The Guardians of the Galaxy return to the big screen to prove they are more than just misfits prepared to save the galaxy. In Volume 2, the Guardians prove that they need to be a family to save the galaxy.
Release Date: May 5, 2017
Writer: James Gunn
Director: James Gunn
Cast: Chris Pratt, Zoe Saldana, Dave Bautista, Bradley Cooper, Vin Diesel, Michael Rooker, Kurt Russell, Karen Gillan, Elizabeth Debicki
Guardians of the Galaxy, Vol. 2 starts a few months after the events of the first film. Our brood of heroes, Star Lord (Chris Pratt), Gamora (Zoe Saldana), Drax (Dave Bautista), Rocket (Bradley Cooper) and Baby Groot (Vin Diesel) are hired as the Guardians to protect a power set of batteries from an inter-dimensional monster. The batteries power the race of conceited aliens known as the Sovereign.
As payment, the Guardians take custody of Gamora’s sister Nebula (Karen Gillan), but as their leaving Rocket steals the very batteries that they were hired to protect. Here starts a series of plots and sub-plots, the main one being the meeting of Peter Quill’s father played by Kurt Russell, who brings Peter, Gamora and Drax to his home planet. For comic book fans, this planet is Ego, the living planet. They also meet Mantis (Elizabeth Debicki), who serves Ego. She has empathic powers.
The other subplots include Yondu (Michael Rooker) and his gang of Ravagers. Yondu has been kicked out of the Ravagers because he betrayed the other clans in the first film. Yondu is then hired by the Sovereign to hunt down the Guardians and return the batteries, but Yondu also had a mutiny on his hands when one of his officers Tazer Face (Pom Klementieff) no longer believes Yondu can effectively act as leader.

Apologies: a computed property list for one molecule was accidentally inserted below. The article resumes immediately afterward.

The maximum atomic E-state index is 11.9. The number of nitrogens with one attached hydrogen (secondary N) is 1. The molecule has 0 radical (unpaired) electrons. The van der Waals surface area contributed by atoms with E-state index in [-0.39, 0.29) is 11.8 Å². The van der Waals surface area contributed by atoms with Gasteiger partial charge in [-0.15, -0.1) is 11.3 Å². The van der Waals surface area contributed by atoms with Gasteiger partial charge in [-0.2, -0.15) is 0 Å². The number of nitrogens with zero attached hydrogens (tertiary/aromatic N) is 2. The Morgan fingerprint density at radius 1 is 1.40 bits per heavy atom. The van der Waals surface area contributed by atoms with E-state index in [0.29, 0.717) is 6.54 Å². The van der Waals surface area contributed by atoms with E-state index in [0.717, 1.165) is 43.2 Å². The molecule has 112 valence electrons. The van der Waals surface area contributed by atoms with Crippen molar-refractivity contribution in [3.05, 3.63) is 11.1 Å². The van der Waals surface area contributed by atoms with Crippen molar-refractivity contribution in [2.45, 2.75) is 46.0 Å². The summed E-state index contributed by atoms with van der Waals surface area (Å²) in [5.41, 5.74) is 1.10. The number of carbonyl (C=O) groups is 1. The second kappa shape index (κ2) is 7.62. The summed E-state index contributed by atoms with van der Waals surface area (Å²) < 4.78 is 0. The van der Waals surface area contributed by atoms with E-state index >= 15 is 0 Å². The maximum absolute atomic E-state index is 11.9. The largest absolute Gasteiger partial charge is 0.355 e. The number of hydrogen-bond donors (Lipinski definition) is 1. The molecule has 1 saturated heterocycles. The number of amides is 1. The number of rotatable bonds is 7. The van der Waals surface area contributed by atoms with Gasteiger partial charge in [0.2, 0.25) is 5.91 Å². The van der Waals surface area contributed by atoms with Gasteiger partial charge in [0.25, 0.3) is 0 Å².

While in custody, Nebula plots to get the upper hand on Gamora and ultimately kill her and then her father, Thanos. Rocket continues his own brand of self-destructive and self-loathing behavior and then there’s Baby Groot, who wants to grow up and become a warrior, but he’s only a baby.
There is a lot going on in Guardians of the Galaxy, Volume 2. You can already see there is literally a shipload of old and new characters. There are about four storylines going on at the same time. Writer/Director James Gunn masterfully manages to keep the storylines interesting and followable which could have easily unraveled at any point.
The main story between Quill and Ego is not the strongest of stories and unfortunately, it is the main spine of the movie. Their relationship feels more like a morality episode of Star Trek. It feels very over-and-done by the end of the movie.
As much as this is a large galactic action movie, the best moments in Guardians are the moments the main characters spend together. Clearly, there is a Sam-and-Diane relationship brewing between Quill and Gamora. So-much-so that Quill calls it out as a Cheers-inspired romance. Drax and Mantis have an opposite relationship, which will make your head spin. Maybe, the sisterly conflict between Gamora and Nebula feels a little forced.
The tone of Guardians of the Galaxy is light, a little gruesome and stands outside the seriousness of the Marvel Cinematic Universe on Earth. But this movie is funny and the rollercoaster of action you expect it to be. For a long movie, the pacing is fast and because it is packed with so much plot, characters and action, you leave wanting more. Finally, please stay to the end of the credits.